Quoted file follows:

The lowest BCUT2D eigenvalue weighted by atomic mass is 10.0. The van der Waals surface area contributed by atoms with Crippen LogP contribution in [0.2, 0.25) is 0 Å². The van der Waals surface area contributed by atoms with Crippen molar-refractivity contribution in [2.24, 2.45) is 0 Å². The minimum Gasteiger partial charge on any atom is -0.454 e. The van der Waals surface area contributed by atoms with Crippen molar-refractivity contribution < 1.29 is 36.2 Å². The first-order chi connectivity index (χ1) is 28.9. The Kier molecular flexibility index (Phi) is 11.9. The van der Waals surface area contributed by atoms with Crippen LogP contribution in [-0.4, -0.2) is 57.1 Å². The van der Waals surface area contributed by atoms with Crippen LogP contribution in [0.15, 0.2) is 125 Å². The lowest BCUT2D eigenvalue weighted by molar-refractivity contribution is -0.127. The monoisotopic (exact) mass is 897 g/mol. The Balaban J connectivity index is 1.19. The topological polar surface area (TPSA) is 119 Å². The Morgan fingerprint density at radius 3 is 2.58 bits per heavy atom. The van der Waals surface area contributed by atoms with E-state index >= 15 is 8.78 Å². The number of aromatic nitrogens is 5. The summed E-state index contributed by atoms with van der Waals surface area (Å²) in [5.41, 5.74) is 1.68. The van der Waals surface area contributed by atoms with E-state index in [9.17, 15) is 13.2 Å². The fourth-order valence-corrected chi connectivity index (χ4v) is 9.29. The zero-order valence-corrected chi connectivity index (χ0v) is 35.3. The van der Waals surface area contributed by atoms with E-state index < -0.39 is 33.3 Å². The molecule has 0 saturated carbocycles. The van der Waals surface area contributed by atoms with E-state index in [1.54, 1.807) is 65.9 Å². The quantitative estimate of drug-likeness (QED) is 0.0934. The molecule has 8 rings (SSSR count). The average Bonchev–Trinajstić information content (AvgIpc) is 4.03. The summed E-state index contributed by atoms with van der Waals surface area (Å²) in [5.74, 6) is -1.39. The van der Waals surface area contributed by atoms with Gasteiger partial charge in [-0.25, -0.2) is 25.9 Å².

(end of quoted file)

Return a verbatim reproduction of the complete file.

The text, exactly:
The lowest BCUT2D eigenvalue weighted by atomic mass is 10.0. The van der Waals surface area contributed by atoms with Crippen LogP contribution in [0.2, 0.25) is 0 Å². The van der Waals surface area contributed by atoms with Crippen molar-refractivity contribution in [2.24, 2.45) is 0 Å². The minimum Gasteiger partial charge on any atom is -0.454 e. The van der Waals surface area contributed by atoms with Crippen molar-refractivity contribution < 1.29 is 36.2 Å². The first-order chi connectivity index (χ1) is 28.9. The Kier molecular flexibility index (Phi) is 11.9. The van der Waals surface area contributed by atoms with Crippen LogP contribution in [-0.4, -0.2) is 57.1 Å². The van der Waals surface area contributed by atoms with Crippen LogP contribution in [0.15, 0.2) is 125 Å². The lowest BCUT2D eigenvalue weighted by molar-refractivity contribution is -0.127. The monoisotopic (exact) mass is 897 g/mol. The Balaban J connectivity index is 1.19. The topological polar surface area (TPSA) is 119 Å². The Morgan fingerprint density at radius 3 is 2.58 bits per heavy atom. The van der Waals surface area contributed by atoms with E-state index >= 15 is 8.78 Å². The number of aromatic nitrogens is 5. The summed E-state index contributed by atoms with van der Waals surface area (Å²) in [5.41, 5.74) is 1.68. The van der Waals surface area contributed by atoms with E-state index in [9.17, 15) is 13.2 Å². The fourth-order valence-corrected chi connectivity index (χ4v) is 9.29. The zero-order valence-corrected chi connectivity index (χ0v) is 35.3. The van der Waals surface area contributed by atoms with E-state index < -0.39 is 33.3 Å². The molecule has 0 saturated carbocycles. The van der Waals surface area contributed by atoms with E-state index in [1.54, 1.807) is 65.9 Å². The quantitative estimate of drug-likeness (QED) is 0.0934. The molecule has 8 rings (SSSR count). The average Bonchev–Trinajstić information content (AvgIpc) is 4.03. The summed E-state index contributed by atoms with van der Waals surface area (Å²) in [5.74, 6) is -1.39. The van der Waals surface area contributed by atoms with Gasteiger partial charge in [-0.25, -0.2) is 25.9 Å².